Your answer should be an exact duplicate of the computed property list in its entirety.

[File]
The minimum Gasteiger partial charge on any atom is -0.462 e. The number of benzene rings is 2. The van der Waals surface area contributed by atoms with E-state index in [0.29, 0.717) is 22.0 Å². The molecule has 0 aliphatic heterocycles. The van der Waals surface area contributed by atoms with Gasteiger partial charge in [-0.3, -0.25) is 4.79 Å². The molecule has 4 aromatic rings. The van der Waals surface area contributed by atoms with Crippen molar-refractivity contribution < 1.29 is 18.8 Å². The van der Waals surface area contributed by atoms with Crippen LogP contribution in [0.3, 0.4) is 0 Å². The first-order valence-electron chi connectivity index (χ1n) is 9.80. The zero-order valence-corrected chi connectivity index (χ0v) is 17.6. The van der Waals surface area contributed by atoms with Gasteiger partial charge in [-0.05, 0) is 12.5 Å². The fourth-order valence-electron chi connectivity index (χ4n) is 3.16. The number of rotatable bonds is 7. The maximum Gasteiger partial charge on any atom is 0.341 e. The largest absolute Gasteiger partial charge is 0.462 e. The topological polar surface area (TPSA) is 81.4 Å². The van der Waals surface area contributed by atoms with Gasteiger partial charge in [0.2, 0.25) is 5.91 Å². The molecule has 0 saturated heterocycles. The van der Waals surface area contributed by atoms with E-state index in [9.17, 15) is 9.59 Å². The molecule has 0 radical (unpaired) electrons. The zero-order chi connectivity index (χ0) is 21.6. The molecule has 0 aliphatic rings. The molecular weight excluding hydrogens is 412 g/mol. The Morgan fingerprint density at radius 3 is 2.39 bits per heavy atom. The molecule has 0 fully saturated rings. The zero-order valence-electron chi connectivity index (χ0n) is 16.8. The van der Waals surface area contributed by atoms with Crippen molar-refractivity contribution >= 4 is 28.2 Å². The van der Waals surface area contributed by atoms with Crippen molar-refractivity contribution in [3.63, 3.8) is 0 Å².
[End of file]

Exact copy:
The minimum Gasteiger partial charge on any atom is -0.462 e. The number of benzene rings is 2. The van der Waals surface area contributed by atoms with E-state index in [0.29, 0.717) is 22.0 Å². The molecule has 0 aliphatic heterocycles. The van der Waals surface area contributed by atoms with Gasteiger partial charge in [-0.3, -0.25) is 4.79 Å². The molecule has 4 aromatic rings. The van der Waals surface area contributed by atoms with Crippen molar-refractivity contribution < 1.29 is 18.8 Å². The van der Waals surface area contributed by atoms with Crippen LogP contribution in [0.3, 0.4) is 0 Å². The first-order valence-electron chi connectivity index (χ1n) is 9.80. The zero-order valence-corrected chi connectivity index (χ0v) is 17.6. The van der Waals surface area contributed by atoms with Gasteiger partial charge in [-0.05, 0) is 12.5 Å². The fourth-order valence-electron chi connectivity index (χ4n) is 3.16. The number of rotatable bonds is 7. The maximum Gasteiger partial charge on any atom is 0.341 e. The largest absolute Gasteiger partial charge is 0.462 e. The topological polar surface area (TPSA) is 81.4 Å². The van der Waals surface area contributed by atoms with Gasteiger partial charge in [0.2, 0.25) is 5.91 Å². The molecule has 0 saturated heterocycles. The van der Waals surface area contributed by atoms with E-state index in [9.17, 15) is 9.59 Å². The molecule has 0 radical (unpaired) electrons. The zero-order chi connectivity index (χ0) is 21.6. The molecule has 0 aliphatic rings. The molecular weight excluding hydrogens is 412 g/mol. The Morgan fingerprint density at radius 3 is 2.39 bits per heavy atom. The molecule has 0 fully saturated rings. The zero-order valence-electron chi connectivity index (χ0n) is 16.8. The van der Waals surface area contributed by atoms with Crippen molar-refractivity contribution >= 4 is 28.2 Å². The van der Waals surface area contributed by atoms with Crippen molar-refractivity contribution in [3.63, 3.8) is 0 Å².